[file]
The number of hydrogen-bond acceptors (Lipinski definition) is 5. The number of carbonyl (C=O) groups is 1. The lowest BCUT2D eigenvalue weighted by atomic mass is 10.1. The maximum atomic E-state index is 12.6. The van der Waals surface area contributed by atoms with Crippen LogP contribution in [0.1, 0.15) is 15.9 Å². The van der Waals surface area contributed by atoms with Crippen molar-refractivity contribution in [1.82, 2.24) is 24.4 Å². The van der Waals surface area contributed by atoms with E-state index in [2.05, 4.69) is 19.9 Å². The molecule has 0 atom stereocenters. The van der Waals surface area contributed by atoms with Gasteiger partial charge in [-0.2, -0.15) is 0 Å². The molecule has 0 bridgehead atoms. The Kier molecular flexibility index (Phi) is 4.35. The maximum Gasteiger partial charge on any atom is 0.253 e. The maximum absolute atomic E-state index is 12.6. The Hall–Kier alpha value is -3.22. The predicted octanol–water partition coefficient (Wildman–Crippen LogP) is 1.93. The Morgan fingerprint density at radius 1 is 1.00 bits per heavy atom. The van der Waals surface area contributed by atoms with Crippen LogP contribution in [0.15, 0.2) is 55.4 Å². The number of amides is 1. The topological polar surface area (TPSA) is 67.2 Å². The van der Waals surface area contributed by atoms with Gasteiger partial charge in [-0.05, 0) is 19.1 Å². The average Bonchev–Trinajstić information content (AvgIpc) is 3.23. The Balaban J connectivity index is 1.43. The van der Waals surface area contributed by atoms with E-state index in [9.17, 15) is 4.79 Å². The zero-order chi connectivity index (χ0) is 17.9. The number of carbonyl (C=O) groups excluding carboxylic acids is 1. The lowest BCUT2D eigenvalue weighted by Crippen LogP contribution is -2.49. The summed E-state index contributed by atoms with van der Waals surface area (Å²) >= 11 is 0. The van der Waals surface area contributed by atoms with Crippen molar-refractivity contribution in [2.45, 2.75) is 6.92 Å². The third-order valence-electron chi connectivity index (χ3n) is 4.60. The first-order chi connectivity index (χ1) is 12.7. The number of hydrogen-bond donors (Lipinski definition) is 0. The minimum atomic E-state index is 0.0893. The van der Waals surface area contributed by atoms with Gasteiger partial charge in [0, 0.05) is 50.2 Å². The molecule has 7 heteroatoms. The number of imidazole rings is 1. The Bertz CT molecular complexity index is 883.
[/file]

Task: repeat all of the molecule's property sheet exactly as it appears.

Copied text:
The number of hydrogen-bond acceptors (Lipinski definition) is 5. The number of carbonyl (C=O) groups is 1. The lowest BCUT2D eigenvalue weighted by atomic mass is 10.1. The maximum atomic E-state index is 12.6. The van der Waals surface area contributed by atoms with Crippen LogP contribution in [0.1, 0.15) is 15.9 Å². The van der Waals surface area contributed by atoms with Crippen molar-refractivity contribution in [1.82, 2.24) is 24.4 Å². The van der Waals surface area contributed by atoms with E-state index in [2.05, 4.69) is 19.9 Å². The molecule has 0 atom stereocenters. The van der Waals surface area contributed by atoms with Gasteiger partial charge in [-0.2, -0.15) is 0 Å². The molecule has 0 bridgehead atoms. The Kier molecular flexibility index (Phi) is 4.35. The maximum Gasteiger partial charge on any atom is 0.253 e. The maximum absolute atomic E-state index is 12.6. The Hall–Kier alpha value is -3.22. The predicted octanol–water partition coefficient (Wildman–Crippen LogP) is 1.93. The Morgan fingerprint density at radius 1 is 1.00 bits per heavy atom. The van der Waals surface area contributed by atoms with Crippen LogP contribution in [0.15, 0.2) is 55.4 Å². The number of amides is 1. The topological polar surface area (TPSA) is 67.2 Å². The van der Waals surface area contributed by atoms with Gasteiger partial charge in [-0.05, 0) is 19.1 Å². The average Bonchev–Trinajstić information content (AvgIpc) is 3.23. The Balaban J connectivity index is 1.43. The van der Waals surface area contributed by atoms with E-state index in [9.17, 15) is 4.79 Å². The zero-order chi connectivity index (χ0) is 17.9. The number of carbonyl (C=O) groups excluding carboxylic acids is 1. The lowest BCUT2D eigenvalue weighted by Crippen LogP contribution is -2.49. The summed E-state index contributed by atoms with van der Waals surface area (Å²) >= 11 is 0. The van der Waals surface area contributed by atoms with Crippen molar-refractivity contribution in [2.45, 2.75) is 6.92 Å². The third-order valence-electron chi connectivity index (χ3n) is 4.60. The first-order chi connectivity index (χ1) is 12.7. The number of hydrogen-bond donors (Lipinski definition) is 0. The minimum atomic E-state index is 0.0893. The van der Waals surface area contributed by atoms with Gasteiger partial charge in [0, 0.05) is 50.2 Å². The molecule has 7 heteroatoms. The number of imidazole rings is 1. The Bertz CT molecular complexity index is 883.